Wetland loss, however, is a low-profile ecological catastrophe. According to Ducks Unlimited, the United States loses about 80,000 acres of wetlands annually, equivalent to a football field every nine minutes. Even though Marsh Madness is inspired by an American sporting event, wetlands loss is a global phenomenon. Wetlands International estimates that 50% of wetlands worldwide have disappeared since 1900. Last year’s Deepwater Horizon debacle highlighted the fragility of already degraded Gulf Coast wetlands.

For general information on marshes, you can start by checking out the EPA’s website.

A virtual journey across America, wetland by wetland

So my challenge was to look up a wetland near each college represented in the NCAA tournament. The tournament started with 65 teams and progressed through elimination rounds. Since a team reaching the finals plays six times, I eventually had to look for six wetlands each around Duke and Butler. Finding a wetland for each team playing in a game for each round, plus finding a wetland for each host location (why not), entailed researching approximately 140 wetlands.

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The Big and Little Things of Life

“Little Things” is a beautiful video meditation on the value of nature created for The Economics of Ecosystems and Biodiversity (TEEB) study.

Hosted by the UNEP, TEEB convened a range of partners to assess and communicate “the global economic benefit of biological diversity, the costs of the loss of biodiversity and the failure to take protective measures versus the costs of effective conservation.”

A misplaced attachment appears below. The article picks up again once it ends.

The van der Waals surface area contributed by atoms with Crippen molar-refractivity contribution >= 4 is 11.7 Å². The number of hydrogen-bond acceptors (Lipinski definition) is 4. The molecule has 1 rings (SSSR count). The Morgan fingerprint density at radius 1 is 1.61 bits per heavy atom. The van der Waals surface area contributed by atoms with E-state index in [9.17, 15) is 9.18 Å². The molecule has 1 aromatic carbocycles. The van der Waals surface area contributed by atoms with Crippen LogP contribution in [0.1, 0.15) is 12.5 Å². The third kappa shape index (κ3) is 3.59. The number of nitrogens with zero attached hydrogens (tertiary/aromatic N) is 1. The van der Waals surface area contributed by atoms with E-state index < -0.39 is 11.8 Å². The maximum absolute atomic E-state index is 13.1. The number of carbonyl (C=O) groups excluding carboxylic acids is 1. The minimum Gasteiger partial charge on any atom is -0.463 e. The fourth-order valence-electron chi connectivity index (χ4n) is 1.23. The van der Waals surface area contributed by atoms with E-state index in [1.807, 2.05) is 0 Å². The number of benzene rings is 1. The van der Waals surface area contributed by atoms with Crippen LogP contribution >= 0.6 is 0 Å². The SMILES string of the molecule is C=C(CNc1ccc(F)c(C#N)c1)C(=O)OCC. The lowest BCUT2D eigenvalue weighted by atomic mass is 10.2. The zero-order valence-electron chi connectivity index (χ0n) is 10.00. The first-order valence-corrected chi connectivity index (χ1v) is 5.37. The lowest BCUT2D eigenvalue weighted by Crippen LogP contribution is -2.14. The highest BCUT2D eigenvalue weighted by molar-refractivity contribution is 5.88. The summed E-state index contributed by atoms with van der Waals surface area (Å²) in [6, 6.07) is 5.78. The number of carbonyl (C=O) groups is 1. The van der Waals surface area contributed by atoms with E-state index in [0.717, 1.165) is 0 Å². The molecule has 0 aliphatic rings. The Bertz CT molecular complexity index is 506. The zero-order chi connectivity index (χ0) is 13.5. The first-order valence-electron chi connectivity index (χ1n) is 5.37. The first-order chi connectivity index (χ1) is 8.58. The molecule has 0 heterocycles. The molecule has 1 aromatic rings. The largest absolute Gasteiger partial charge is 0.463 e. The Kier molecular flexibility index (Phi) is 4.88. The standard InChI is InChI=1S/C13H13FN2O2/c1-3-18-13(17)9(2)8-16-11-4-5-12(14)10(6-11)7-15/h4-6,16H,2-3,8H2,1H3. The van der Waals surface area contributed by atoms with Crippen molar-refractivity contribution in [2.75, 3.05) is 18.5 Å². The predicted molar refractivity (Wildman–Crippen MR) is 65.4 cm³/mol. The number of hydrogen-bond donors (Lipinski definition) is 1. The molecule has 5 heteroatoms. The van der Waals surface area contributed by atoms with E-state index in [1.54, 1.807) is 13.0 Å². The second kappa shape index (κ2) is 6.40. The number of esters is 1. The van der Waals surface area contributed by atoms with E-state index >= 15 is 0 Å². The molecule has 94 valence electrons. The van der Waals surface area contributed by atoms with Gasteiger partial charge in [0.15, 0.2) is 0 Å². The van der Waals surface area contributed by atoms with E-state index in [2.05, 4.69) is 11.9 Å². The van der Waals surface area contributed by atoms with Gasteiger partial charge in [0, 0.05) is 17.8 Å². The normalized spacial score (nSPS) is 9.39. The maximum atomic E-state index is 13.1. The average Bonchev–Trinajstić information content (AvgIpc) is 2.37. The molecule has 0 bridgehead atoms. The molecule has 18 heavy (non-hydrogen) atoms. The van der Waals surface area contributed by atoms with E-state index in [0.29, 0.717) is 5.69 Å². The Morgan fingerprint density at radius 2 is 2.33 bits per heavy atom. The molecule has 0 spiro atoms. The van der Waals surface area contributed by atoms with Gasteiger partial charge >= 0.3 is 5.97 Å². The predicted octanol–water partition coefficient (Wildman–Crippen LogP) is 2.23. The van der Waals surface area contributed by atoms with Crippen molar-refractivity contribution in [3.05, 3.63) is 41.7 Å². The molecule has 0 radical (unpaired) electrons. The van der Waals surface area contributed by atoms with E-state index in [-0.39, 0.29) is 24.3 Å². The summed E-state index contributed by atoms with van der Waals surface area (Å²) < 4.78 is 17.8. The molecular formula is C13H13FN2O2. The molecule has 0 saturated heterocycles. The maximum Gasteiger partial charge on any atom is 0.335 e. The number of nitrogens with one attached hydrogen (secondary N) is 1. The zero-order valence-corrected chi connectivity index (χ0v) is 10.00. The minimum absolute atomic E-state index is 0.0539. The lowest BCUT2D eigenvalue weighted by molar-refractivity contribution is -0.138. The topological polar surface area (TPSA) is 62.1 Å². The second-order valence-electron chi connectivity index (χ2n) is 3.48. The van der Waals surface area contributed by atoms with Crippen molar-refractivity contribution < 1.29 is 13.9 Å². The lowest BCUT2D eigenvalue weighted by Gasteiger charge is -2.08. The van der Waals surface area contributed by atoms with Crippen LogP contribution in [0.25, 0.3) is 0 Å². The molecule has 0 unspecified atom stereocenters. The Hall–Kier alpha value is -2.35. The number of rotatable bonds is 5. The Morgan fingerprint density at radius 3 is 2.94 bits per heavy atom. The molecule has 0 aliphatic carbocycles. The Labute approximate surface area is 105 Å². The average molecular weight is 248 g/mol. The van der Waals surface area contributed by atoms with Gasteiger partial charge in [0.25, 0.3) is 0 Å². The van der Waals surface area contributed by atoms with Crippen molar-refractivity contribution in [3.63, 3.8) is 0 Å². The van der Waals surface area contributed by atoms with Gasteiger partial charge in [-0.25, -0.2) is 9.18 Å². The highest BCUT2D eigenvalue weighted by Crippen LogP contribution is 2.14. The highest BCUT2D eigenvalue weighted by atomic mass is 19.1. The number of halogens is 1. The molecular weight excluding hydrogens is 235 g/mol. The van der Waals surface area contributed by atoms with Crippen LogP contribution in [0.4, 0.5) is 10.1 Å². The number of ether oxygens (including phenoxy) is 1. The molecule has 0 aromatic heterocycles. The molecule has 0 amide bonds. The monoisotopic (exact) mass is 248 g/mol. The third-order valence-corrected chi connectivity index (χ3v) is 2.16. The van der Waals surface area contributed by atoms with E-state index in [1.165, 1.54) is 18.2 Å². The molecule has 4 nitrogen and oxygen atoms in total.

No small challenge.

After consulting with over 500 experts from across the globe to discuss biodiversity loss and potential responses, TEEB produced reports directed at five categories of “distinct end-users”:

  • ecologists and economists
  • international and national policy makers
  • local governments
  • business
  • citizens

In October 2010, TEEB released its Synthesis report, “Mainstreaming the Economics of Nature,” at the Nagoya Summit on Biodiversity.

For citizens (granted, a rather broad category), TEEB launched a website, The Bank of Natural Capital. TEEB also sponsored a video competition which asked participants to communicate “Why Nature is so precious to me.” “Little Things” was the winner of this competition.

More recently, TEEB sponsored a contest in conjunction with Visualizing.org and Challengepost.com to challenge designers to visualize and communicate the value of nature and use of natural capital.

Today, TEEB announced that Jacob Houtman’s entry (click on the image above for an interactive version) was the most effective visualization:

The Value of Nature – Ecological Footprint and Biocapacity visualization was deemed the most effective at showing how we are using our natural resources and provided an informative and fun tool for people to explore the issue by country and by sector. The interactive map covers each country around the world, visually depicting the difference between the country’s capacity and footprint. Unsurprisingly, the States has a deficit given it’s footprint is much larger than its capacity!

What you have here are complementary ways of looking at nature’s services. Some appeal to the emotions and some to reason. Each is a part of an effort to align all of our interests so that, ultimately, everyone will take action to conserve ecosystems and life across the planet.